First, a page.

The number of probable deaths by suicide in West Dunbartonshire has reached its highest for over a decade, according to new figures.

Annual figures released by the National Records of Scotland showed there were 18 probable suicides recorded across the region in 2021, a rise of one from 2020.

But the number is the highest since 2011 when the records show there were 23 deaths by probable suicide.

Nationwide, there were 753 probable suicides in 2021, a decrease of 52 (six per cent) from 2020, with the rate amongst males 3.2 higher than the rate for females.

Julie Ramsay, head of Vital Events Statistics, said: “The number of people dying from suicide fell to its lowest level since 2017.

"The decrease in the most recent year was mainly driven by a fall in the number of female suicides.”

After adjusting for age, the rate of suicide in the most deprived areas in Scotland was nearly three times as high as in the least deprived areas in Scotland, a wider gap than deaths from all causes.

At health board level, NHS Greater Glasgow and Clyde recorded one less probable suicide death, with 177 compared to 178.

Mental wellbeing minister Kevin Stewart said: “Every death by suicide is a tragedy for the loved ones left behind and, while the number of deaths has dropped in recent years, I remain committed to reducing suicide and providing support for those who are affected by this heartbreak.

“We provide annual funding of £300,000 to Public Health Scotland to provide support for local suicide prevention work, which helps communities implement local suicide prevention action plans.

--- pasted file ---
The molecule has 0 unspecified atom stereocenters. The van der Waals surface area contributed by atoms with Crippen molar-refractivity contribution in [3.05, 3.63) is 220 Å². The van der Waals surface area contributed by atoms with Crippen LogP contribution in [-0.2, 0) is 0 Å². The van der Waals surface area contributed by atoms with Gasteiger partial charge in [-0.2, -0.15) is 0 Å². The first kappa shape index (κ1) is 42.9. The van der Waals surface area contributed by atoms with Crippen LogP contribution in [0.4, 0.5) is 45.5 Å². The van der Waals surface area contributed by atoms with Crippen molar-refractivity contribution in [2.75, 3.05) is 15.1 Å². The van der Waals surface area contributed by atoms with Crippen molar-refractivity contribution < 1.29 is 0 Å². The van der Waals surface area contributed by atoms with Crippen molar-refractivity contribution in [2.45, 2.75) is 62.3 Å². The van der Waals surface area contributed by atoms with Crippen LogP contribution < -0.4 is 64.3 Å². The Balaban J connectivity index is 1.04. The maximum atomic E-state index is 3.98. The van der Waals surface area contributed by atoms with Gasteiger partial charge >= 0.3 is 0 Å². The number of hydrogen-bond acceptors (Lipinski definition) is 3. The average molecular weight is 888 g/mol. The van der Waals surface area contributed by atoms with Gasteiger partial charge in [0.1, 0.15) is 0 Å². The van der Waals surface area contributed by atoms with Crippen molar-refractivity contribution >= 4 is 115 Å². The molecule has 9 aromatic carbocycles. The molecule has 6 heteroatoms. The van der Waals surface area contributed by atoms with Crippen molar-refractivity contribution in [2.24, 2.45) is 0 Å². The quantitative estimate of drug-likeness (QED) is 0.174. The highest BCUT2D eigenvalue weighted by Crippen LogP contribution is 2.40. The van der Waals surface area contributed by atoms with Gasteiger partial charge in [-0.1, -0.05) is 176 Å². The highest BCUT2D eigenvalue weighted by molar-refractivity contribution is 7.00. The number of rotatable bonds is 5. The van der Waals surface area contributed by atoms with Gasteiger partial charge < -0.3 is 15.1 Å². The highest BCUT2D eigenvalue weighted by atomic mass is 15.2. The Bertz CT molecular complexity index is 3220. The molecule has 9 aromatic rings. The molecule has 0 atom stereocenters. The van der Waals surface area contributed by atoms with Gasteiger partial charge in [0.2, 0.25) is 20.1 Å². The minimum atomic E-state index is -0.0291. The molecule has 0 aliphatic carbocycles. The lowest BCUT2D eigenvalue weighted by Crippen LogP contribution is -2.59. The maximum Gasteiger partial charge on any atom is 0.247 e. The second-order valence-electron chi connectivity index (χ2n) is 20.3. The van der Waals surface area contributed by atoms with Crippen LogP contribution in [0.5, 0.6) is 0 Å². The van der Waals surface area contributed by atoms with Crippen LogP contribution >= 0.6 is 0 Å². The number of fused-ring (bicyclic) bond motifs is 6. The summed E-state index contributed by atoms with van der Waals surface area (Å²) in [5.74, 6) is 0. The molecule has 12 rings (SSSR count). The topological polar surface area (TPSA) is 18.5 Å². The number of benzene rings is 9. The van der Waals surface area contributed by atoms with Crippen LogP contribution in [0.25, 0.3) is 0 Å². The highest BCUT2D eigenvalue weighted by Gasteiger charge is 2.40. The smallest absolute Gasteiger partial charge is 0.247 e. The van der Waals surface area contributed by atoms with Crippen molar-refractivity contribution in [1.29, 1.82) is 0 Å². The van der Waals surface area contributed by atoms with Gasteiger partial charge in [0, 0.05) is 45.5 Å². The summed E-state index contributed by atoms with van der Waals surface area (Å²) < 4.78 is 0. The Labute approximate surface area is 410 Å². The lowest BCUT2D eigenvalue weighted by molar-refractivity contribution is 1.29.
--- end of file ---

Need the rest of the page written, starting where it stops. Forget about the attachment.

Call Samaritans for free on 116 123 or call Breathing Space on 0800 838587.


“Our ambition is to get everyone working together to prevent suicide which is why we have been engaging with those affected to publish a prevention strategy for Scotland next month. This will set out how the Government, partners and local communities can come together to help prevent future suicides.

“It is important that people know there is help available if they are feeling suicidal. Anyone in need of support should contact their GP or call the NHS 24 helpline. Support can also be found online, through NHS Inform, and on the Samaritans and Breathing Space websites.”

Ongoing tragedy

Dr David Hall, suicide prevention lead at the Royal College of Psychiatrists in Scotland, said: “While there is some reason for optimism here – the figures for older males are concerning. It’s clear there’s still much work to do. The new Suicide Prevention Strategy and Action Plan due to be published soon, must be across all age groups.”

Samaritans Scotland, the country’s leading suicide prevention charity, recently launched a new strategy to reduce lives lost to suicide. It believes the data shows a need for more resources to support suicide prevention in Scotland – and to act on those factors that may cause distress or which might contribute to someone being at risk of suicide.

Danielle Rowley, Samaritans Scotland’s influencing manager, said: “Those living in Scotland’s most deprived areas remain three times more likely to die by suicide than those in more affluent areas, and men continue to account for most deaths. This data, and Samaritans’ own research, suggests reaching out to men from lower-income areas - who are at the highest risk of suicide - must be a major focus of preventing suicide in Scotland.

“Suicide is complex and there is no single reason why someone may take their own life. However, by ensuring there is a range of support available to those who are struggling - and working to address inequalities in our society - these numbers can be reduced further.

“We receive a call to Samaritans’ helpline every ten seconds. It reminds us why we continue not only to be there 24/7 for anyone who needs a listening ear, but also to make real and lasting change to achieve our vision for a Scotland where fewer lives are lost to, and devastated by, suicide."